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Spain, Europe and the Wider World 1500-1800

Spain, Europe and the Wider World 1500-1800

J.H. ELLIOTT
Copyright Date: 2009
Published by: Yale University Press
Pages: 352
https://www.jstor.org/stable/j.ctt1npf31
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  • Book Info
    Spain, Europe and the Wider World 1500-1800
    Book Description:

    When J. H. Elliott publishedSpain and Its World, 1500-1700some twenty years ago, one of many enthusiasts declared, "For anyone interested in the history of empire, of Europe and of Spain, here is a book to keep within reach, to read, to study and to enjoy" (Times Literary Supplement). Since then Elliott has continued to explore the history of Spain and the Hispanic world with originality and insight, producing some of the most influential work in the field. In this new volume he gathers writings that reflect his recent research and thinking on politics, art, culture, and ideas in Europe and the colonial worlds between 1500 and 1800.

    The volume includes fourteen essays, lectures, and articles of remarkable breadth and freshness, written with Elliott's characteristic brio. It includes an unpublished lecture in honor of the late Hugh Trevor-Roper. Organized around three themes-early modern Europe, European overseas expansion, and the works and historical context of El Greco, Velázquez, Rubens, and Van Dyck-the book offers a rich survey of the themes at the heart of Elliott's interests throughout a career distinguished by excellence and innovation.

    eISBN: 978-0-300-16001-7
    Subjects: History

Table of Contents

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  1. Front Matter
    (pp. i-vi)
  2. Table of Contents
    (pp. vii-viii)
  3. ACKNOWLEDGEMENTS
    (pp. ix-x)
  4. List of Figures
    (pp. xi-xii)
  5. PREFACE
    (pp. xiii-xx)
  6. Part I EUROPE

    • CHAPTER I A EUROPE OF COMPOSITE MONARCHIES
      (pp. 3-24)

      The concept of Europe implies unity. The reality of Europe, especially as it has developed over the past five hundred years or so, reveals a marked degree of disunity, deriving from the establishment of what has come to be regarded as the characteristic feature of European political organisation as against that of other civilisations: a competitive system of sovereign, territorial nation states. ‘By 1300’, wrote Joseph Strayer in a highly perceptive little book, ‘it was evident that the dominant political form in Western Europe was going to be the sovereign state. The universal Empire had never been anything but a...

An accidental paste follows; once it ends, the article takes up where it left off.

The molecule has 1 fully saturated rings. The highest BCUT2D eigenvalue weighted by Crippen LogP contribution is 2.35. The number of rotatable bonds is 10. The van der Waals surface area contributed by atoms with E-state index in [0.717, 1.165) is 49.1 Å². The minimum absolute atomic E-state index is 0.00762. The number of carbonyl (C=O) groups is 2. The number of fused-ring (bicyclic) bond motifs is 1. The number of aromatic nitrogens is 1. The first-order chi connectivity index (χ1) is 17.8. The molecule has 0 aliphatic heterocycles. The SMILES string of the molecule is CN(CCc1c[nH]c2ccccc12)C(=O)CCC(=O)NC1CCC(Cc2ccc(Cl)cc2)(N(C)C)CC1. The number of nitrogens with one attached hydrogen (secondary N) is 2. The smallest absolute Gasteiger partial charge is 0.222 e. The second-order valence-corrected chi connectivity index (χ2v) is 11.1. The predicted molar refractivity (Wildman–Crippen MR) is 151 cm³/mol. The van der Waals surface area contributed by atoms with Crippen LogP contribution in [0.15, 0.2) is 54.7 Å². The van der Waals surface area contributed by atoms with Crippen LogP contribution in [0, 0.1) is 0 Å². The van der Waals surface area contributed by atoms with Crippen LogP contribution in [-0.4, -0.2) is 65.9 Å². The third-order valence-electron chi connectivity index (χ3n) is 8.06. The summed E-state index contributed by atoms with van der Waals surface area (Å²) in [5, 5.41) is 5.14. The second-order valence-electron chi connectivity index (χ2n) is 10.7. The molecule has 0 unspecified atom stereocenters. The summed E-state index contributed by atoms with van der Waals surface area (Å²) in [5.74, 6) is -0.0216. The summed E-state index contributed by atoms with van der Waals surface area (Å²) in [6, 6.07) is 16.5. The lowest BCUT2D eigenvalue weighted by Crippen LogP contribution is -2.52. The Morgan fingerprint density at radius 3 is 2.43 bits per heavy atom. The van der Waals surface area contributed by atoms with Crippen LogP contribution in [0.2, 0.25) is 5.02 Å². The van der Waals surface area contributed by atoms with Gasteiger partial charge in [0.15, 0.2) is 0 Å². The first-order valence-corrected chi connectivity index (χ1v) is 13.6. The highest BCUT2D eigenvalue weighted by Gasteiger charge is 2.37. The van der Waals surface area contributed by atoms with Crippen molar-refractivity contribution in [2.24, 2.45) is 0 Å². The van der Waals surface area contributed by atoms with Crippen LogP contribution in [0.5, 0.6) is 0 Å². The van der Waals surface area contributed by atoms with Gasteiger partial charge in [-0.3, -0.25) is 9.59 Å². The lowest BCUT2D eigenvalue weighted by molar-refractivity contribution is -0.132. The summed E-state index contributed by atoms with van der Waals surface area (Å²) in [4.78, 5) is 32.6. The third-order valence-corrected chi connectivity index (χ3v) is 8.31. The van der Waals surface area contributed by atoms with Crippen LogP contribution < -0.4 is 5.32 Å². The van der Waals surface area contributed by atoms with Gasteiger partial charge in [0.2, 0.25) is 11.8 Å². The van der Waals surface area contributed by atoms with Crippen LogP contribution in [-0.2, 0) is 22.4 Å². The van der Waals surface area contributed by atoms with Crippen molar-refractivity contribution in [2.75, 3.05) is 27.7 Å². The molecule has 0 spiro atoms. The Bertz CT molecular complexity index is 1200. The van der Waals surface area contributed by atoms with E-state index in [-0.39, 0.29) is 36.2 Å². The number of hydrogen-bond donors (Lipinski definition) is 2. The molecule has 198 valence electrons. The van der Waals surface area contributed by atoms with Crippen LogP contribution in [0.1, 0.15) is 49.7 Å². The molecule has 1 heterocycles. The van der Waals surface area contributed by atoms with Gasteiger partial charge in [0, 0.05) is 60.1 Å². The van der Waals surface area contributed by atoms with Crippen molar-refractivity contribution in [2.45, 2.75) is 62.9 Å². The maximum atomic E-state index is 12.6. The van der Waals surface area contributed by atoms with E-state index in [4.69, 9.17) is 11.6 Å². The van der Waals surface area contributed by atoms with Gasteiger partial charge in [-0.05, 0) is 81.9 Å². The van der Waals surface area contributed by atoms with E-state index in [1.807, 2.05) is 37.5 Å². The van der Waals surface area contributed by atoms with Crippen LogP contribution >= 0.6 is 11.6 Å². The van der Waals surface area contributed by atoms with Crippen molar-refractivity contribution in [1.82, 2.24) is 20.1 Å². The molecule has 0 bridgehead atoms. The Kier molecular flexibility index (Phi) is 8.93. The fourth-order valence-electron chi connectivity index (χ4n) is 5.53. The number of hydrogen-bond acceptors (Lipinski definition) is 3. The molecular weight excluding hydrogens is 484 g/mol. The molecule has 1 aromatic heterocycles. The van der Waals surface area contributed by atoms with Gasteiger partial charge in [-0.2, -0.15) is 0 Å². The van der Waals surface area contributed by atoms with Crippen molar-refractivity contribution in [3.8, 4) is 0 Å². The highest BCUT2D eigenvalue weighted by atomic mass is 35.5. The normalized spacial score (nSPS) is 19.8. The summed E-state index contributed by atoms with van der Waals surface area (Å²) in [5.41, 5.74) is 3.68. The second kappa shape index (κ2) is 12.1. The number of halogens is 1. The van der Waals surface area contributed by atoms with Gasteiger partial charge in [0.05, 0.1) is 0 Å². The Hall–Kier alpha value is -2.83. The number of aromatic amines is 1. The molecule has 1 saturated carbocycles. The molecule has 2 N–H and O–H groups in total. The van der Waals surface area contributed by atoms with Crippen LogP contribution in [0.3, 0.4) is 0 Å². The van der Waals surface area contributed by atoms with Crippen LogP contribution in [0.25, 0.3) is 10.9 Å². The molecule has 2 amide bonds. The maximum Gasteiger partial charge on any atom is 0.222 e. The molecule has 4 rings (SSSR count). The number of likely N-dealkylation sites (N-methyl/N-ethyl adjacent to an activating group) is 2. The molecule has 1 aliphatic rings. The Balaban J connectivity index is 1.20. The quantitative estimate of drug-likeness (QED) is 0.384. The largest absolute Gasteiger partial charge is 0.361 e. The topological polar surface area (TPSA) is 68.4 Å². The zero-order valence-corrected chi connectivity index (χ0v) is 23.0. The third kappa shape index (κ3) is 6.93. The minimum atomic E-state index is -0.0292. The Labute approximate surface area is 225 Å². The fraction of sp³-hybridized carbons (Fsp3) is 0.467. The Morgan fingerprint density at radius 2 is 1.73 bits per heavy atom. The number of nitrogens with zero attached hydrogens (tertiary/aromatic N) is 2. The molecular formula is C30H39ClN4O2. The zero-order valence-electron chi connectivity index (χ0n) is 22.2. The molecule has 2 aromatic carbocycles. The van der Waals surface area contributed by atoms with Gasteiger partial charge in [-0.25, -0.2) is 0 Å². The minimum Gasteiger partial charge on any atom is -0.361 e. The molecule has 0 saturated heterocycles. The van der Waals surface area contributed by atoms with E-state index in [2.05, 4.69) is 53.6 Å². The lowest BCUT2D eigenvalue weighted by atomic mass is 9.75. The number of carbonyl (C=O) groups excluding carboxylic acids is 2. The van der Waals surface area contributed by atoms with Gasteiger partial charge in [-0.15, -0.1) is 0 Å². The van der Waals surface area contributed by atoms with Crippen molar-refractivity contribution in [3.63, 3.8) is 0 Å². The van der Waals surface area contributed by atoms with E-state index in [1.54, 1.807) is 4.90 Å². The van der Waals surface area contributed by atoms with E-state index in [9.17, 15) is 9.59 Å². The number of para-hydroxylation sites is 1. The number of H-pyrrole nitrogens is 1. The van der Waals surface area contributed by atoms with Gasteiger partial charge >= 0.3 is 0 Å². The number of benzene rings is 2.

• CHAPTER II LEARNING FROM THE ENEMY: EARLY MODERN BRITAIN AND SPAIN
      (pp. 25-51)

      On 29 December 1956, Hugh Trevor-Roper wrote to tell me that he had cancelled a proposed visit to Spain. ‘I had intended to go’, he wrote, ‘in connexion with the subject which I had chosen for the Ford Lectures, which I had confidently supposed that I would be asked to give.’ But the Board of Electors, which moved, and still no doubt moves, in mysterious ways, decided otherwise. ‘So now’, wrote Trevor-Roper, ‘instead of pursuing my thus frustrated studies, I am scheming revenge.’ If his appointment to Oxford’s Regius Chair of Modern History six months later gave him his revenge...

    • CHAPTER III THE GENERAL CRISIS IN RETROSPECT: A DEBATE WITHOUT END
      (pp. 52-73)

      Some fifty years ago, Eric Hobsbawm published inPast and Present(1954) an article that was to spark one of the great historical debates of the second half of the twentieth century: the debate on the ‘General Crisis of the Seventeenth Century’. It was a debate that shaped the approach of a whole generation of historians to seventeenth-century Europe, and indeed to the development of early modern Europe as a whole. It was critically reviewed as long ago as 1975 by Theodore K. Rabb in the opening chapter of hisStruggle for Stability in Early Modern Europe, and more recently...

    • CHAPTER IV A NON-REVOLUTIONARY SOCIETY: CASTILE IN THE 1640s
      (pp. 74-91)

      The great historical debate of the 1950s and 1960s over the so-called ‘General Crisis of the Seventeenth Century’ led to some important and interesting attempts to compare the various revolutionary movements that occurred in Europe during the middle years of the century, and to produce a typology of revolution.¹ It is, however, a striking feature of the debate that the comparisons have always been revolutionary comparisons, in the sense that one movement of protest is compared with another, across either time or space. What has so far been largely missing from the discussion is an attempt to compare societies that...

    • CHAPTER V EUROPE AFTER THE PEACE OF WESTPHALIA
      (pp. 92-106)

      The Peace of Westphalia of 1648 has impressed itself on the collective memory of Europe as bringing to an end a European conflict more devastating than any before the twentieth century. Voltaire, inLe Siècle de Louis XIV, describes the ‘celebrated peace of Westphalia’ which ended the Thirty Years War as having become ‘the basis for all future treaties’. In other words, it marked the beginning of a new international order in which the European state system was henceforth to be regulated on the basis of a set of political arrangements made in the middle years of the seventeenth century...

  7. Part II A WIDER WORLD

    • CHAPTER VI THE SEIZURE OF OVERSEAS TERRITORIES BY THE EUROPEAN POWERS
      (pp. 109-130)

      ‘The establishment of the European colonies in America and the West Indies’, wrote Adam Smith in a famous phrase, ‘arose from no necessity.’¹ A vast literature has accumulated around the fifteenth-century European background to the overseas voyages of discovery—the motivations, the technology, the methods that made it possible for Europeans to break through the confines of their traditional space and, in due course, to encompass the globe. Much of this literature, however, has tended to ignore the distinction made by Smith between the ‘project of commerce’ which, as he saw it, took Europeans to the East Indies, and the...